Thomas Scortia, Best-Selling Writer of Science Fiction Stories, Dies at 59
Thomas Scortia, an aerospace chemist and executive who parlayed his knowledge of science into a series of best-selling short stories and science fiction books, died Tuesday of leukemia.
The author of “The Glass Inferno,” “What Mad Oracle,” “The Prometheus Crisis” and several other books and screenplays was 59. He died in Pomona Valley Community Hospital.
Scortia was a chemist with a degree from Washington University of St. Louis who spent the 1950s and ‘60s working for a variety of aerospace-related firms on both coasts.
He teamed with Frank Robinson in 1970 and began writing full time. Their initial effort was “The Glass Inferno,” which with another book formed the basis for the film “The Towering Inferno.”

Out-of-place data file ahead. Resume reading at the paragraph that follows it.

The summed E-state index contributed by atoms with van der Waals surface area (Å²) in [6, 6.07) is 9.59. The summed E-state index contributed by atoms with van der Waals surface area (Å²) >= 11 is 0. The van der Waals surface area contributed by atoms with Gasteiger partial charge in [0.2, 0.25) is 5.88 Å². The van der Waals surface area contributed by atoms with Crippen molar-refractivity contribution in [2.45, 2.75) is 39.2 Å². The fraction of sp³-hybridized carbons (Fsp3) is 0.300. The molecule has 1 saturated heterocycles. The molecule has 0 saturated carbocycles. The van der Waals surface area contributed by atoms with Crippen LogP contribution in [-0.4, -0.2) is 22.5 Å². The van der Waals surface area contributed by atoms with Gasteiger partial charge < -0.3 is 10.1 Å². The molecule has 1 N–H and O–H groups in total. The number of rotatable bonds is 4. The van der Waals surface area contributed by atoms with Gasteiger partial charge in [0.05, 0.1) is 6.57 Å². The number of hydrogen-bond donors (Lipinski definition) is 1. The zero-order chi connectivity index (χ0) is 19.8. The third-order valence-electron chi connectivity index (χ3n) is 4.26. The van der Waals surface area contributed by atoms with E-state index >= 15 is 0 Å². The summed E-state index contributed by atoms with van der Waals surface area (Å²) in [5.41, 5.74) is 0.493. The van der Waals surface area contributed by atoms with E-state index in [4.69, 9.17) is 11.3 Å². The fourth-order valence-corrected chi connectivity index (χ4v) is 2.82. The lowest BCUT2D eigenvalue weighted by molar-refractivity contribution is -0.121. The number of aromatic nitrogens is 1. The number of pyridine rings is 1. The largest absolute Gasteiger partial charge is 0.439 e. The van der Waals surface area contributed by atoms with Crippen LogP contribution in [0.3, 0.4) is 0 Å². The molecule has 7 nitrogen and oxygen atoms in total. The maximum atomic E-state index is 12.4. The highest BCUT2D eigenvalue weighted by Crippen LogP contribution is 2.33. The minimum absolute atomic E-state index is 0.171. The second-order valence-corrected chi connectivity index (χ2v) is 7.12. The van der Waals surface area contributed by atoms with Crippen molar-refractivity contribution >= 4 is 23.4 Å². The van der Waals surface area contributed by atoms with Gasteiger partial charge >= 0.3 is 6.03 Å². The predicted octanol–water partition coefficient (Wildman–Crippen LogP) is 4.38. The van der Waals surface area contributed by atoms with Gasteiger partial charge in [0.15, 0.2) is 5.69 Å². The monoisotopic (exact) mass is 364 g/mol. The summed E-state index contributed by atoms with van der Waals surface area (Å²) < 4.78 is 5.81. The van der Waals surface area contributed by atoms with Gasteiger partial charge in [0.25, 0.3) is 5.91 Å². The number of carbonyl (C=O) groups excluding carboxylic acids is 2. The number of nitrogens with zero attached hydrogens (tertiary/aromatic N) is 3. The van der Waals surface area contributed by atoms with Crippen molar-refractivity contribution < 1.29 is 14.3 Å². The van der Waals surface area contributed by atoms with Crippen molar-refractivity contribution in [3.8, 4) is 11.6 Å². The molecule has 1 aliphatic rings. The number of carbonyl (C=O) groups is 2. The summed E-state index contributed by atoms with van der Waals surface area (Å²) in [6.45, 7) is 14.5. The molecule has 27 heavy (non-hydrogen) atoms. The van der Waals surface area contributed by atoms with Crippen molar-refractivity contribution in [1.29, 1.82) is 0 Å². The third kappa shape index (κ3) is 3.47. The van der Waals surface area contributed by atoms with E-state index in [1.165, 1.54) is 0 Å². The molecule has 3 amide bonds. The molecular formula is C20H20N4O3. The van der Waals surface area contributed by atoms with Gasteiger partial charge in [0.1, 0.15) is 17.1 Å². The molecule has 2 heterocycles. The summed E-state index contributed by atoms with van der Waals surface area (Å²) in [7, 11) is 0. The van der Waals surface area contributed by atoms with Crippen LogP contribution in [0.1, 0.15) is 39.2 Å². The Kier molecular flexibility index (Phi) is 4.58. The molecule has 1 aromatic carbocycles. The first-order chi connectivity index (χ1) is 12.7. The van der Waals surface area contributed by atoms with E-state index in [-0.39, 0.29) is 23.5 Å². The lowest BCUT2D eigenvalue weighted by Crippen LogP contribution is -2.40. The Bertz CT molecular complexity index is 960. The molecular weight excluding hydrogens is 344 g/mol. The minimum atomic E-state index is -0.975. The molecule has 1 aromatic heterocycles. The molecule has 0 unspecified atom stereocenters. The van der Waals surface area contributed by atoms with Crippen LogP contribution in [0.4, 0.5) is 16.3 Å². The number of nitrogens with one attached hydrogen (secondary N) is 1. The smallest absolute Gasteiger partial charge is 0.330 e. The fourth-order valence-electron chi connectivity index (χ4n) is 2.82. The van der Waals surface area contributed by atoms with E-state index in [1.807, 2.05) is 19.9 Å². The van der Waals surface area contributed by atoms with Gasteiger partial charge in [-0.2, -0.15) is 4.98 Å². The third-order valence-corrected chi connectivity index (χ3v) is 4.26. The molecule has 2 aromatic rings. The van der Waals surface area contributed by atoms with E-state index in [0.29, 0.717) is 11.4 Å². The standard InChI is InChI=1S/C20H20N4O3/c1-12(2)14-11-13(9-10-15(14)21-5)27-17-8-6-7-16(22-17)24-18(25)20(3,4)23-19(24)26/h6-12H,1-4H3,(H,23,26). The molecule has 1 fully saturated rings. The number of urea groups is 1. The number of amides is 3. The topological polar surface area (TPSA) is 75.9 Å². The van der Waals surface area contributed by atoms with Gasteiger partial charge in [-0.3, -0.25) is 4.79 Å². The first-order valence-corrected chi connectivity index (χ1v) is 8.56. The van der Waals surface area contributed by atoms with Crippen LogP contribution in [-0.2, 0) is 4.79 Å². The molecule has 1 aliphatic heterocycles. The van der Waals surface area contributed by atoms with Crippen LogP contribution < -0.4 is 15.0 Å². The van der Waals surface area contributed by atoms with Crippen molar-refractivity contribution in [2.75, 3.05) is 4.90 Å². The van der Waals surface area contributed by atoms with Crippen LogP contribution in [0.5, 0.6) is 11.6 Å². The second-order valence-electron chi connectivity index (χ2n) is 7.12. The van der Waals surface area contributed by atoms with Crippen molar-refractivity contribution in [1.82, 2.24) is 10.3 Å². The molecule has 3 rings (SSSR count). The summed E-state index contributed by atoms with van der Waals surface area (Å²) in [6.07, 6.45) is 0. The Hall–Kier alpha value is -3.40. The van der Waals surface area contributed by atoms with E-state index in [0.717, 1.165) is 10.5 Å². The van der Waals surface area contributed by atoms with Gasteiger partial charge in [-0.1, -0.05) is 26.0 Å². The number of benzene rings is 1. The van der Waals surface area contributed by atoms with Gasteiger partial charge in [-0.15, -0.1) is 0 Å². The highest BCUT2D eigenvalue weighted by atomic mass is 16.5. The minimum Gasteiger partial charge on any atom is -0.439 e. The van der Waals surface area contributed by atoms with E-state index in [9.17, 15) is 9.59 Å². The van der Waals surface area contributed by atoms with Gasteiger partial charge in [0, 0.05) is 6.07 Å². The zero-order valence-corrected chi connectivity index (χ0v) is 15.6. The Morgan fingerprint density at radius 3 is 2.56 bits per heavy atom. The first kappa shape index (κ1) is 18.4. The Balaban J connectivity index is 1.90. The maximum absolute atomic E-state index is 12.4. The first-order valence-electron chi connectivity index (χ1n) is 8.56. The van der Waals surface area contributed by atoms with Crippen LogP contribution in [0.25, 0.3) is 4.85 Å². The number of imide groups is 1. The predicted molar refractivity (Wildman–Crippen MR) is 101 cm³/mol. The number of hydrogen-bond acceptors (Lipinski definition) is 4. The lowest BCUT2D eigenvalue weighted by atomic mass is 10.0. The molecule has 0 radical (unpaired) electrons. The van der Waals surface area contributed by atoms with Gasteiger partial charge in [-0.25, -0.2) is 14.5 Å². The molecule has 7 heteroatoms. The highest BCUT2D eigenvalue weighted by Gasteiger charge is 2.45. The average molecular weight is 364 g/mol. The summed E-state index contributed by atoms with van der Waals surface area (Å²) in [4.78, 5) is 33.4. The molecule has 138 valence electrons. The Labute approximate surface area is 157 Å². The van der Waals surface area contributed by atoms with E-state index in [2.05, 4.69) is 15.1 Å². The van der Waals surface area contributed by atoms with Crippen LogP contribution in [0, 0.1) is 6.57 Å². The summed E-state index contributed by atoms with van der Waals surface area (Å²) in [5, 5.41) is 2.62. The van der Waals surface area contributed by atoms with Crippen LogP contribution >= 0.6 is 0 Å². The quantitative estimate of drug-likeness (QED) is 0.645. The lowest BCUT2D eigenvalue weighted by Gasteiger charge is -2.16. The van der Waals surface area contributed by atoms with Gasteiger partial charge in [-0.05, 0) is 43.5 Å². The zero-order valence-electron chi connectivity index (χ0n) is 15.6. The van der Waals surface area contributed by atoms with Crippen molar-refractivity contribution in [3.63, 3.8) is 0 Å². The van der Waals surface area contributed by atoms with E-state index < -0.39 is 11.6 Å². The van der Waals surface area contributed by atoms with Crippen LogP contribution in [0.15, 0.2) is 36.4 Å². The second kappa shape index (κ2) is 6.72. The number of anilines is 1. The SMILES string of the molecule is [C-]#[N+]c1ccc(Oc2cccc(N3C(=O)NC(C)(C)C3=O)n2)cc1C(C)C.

They sold “Ten Days to Zero” to Universal Studios and it was made into a television movie, and then Scortia joined with Dalton Trumbo to write “The Endangered Species,” a tale of Soviets and Americans cooperating in space for the survival of the human race.
“Prometheus Crisis” was based on a near-disastrous fire at the Browns Ferry nuclear reactor plant in Decatur, Ala. Scortia changed the locale to the West Coast, and the book became one of six best sellers he had written at his death.
His son, Nicholas, who is Scortia’s only survivor, said his father also held the patent on the fuel used in the U.S. Jupiter flyby mission.